Just like employee engagement, the concept of employer brand isn’t new. These days, we just talk about it differently and with a renewed focus. In fact, it’s been around for quite a while. It’s only the relative newbies like myself who have come to realize employer brand embodies everything that we are passionate about: employee value proposition, employee engagement, employee satisfaction and the marketing of that to employees. I’m sure thought leaders — and friends such as Richard Moseley (who wrote the book on employer branding) — will say, “I’ve been talking about this for years!” But you don’t always learn until you’ve actually tried. Here are some mistakes (that I’ve heard of or experienced myself) you should avoid to ensure you develop a strong employer brand that has you standing out in the crowd.
Mistake 1: Having too many people and not enough direction
Sometimes you don’t have enough supporters and at other times you have too many. Inevitably, you end up with that often repeated question: Who owns employer brand?
Employer branding is the trifecta of HR, Marketing and Communications. There is no disputing this. Up for debate is whether the owner of the employer brand is your CMO or your CHRO. It could be argued that since the longer tail is the infusion within HR programs, that the “ownership” then belongs to HR — with a
very extremely close partnership with Marketing. (No offense intended to those brand marketing peeps out there.)
Regardless, it’s essential to bring HR, Marketing and Communications stakeholders together to develop an employer brand strategy that infuses and activates consistently within these areas. If you can’t get everyone to understand who owns it, who leads it and their roles in activating it, then you end up with too many cooks in the kitchen or you will feel like a dog constantly chasing its tail (is that enough idioms for you?). Either way, you’re going to stifle progress or paralyze it completely. And lose a lot of hair in the process. Avoid.
Mistake 2: Misunderstanding the relationship between employer brand and corporate brand
Okay. So this is something that comes up ALL. THE. TIME. Some companies have such a strong corporate brand, that they don’t really need a separate employer brand (e.g., Apple, Google >> Innovation). But it’s rare that a corporate brand is strong enough to speak to your reputation as both a company and as an employer.
It’s not uncommon to hear things like “we can’t have two brands” OR “why is an employer brand necessary when we have a corporate brand.”
And questions like: “How does this work with my existing messaging?” OR “Do I have to put it everywhere?”
Even better, questions like “Is it employer brand or is it employer branding?”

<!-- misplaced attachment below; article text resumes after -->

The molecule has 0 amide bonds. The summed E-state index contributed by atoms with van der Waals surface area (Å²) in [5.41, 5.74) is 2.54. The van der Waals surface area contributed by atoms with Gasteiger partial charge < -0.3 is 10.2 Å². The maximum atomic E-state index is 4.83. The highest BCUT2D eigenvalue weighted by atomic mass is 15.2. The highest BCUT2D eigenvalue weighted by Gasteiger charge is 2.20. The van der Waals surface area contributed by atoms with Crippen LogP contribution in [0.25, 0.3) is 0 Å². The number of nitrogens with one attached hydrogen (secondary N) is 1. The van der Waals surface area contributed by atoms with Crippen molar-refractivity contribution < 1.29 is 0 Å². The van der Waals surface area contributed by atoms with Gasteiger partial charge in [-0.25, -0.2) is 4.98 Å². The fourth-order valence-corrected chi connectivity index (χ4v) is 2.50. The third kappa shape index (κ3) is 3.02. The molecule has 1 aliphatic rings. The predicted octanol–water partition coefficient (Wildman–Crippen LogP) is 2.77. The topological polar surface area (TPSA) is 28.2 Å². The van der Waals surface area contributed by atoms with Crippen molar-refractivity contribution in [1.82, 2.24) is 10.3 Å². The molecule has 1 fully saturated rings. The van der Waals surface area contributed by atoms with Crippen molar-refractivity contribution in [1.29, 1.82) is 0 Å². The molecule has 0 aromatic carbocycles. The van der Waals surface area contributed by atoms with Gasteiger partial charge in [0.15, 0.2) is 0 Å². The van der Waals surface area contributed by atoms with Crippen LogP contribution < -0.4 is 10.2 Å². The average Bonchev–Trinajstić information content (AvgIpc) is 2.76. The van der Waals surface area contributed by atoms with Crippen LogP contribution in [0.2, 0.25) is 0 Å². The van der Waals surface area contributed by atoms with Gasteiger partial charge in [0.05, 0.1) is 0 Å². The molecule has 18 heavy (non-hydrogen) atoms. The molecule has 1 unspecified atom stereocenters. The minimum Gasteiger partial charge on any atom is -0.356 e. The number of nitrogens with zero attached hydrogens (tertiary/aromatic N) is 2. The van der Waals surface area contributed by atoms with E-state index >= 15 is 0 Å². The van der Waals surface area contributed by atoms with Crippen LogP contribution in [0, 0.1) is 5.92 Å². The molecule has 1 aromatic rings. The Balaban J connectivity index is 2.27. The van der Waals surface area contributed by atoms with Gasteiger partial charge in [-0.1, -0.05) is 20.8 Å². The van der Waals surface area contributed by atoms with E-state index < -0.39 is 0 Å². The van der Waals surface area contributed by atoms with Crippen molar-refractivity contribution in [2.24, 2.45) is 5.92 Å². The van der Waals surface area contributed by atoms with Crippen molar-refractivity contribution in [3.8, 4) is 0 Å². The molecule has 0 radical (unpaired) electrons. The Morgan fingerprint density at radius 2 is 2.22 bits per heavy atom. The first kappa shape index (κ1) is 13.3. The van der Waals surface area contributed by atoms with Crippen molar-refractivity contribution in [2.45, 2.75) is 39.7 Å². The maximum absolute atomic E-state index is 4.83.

I do not know the answer to all these questions. But I do know that “brand” is a noun and “branding” is a verb.
I also know that your employer brand generally markets to prospective and current employees. Your corporate brand markets to everyone else. Your employer brand influences internal and external perceptions and your reputation as an employer. Your corporate brand influences internal and external perceptions and your reputation as a company.
The employer brand should always ladder up to the corporate brand. It’s equally important that the employer brand messaging aligns with your company’s overall mission and vision — another compelling reason why Marketing is a very close partner.
The chart below explains the relationship of the employer brand to the corporate brand, and how it aligns to your existing vision, mission and messaging.
Mistake 3: Underestimating the importance of the employee value proposition
The entire premise of an employer brand is founded on the employee value proposition (EVP). The employer brand is the packaging, marketing and communication of that value proposition. As you develop your employer brand pillars and messaging, it is essential that you constantly refer back to the EVP to make sure the brand continues to reflect the differentiators and aspirations identified. You may need to adjust and modify based on the changing needs of the business.
If candidates don’t feel that what is promised during the candidate experience is what is received as an employee, then you lose all credibility because you’re creating inauthentic experiences. Don’t do this. Otherwise, you’ve defeated one of the primary purposes of your employer brand.
Mistake 4: Focusing only on recruitment marketing
Just recently, I was tweeting back and forth with Josh Friedland from Phenom People who made the comment that my focus was on recruitment marketing (don’t mean to call you out, Josh!). I was very quick to point out to him that I am not recruitment marketing, but employer brand marketing — which focuses on the end-to-end experience from candidate to employee to alum.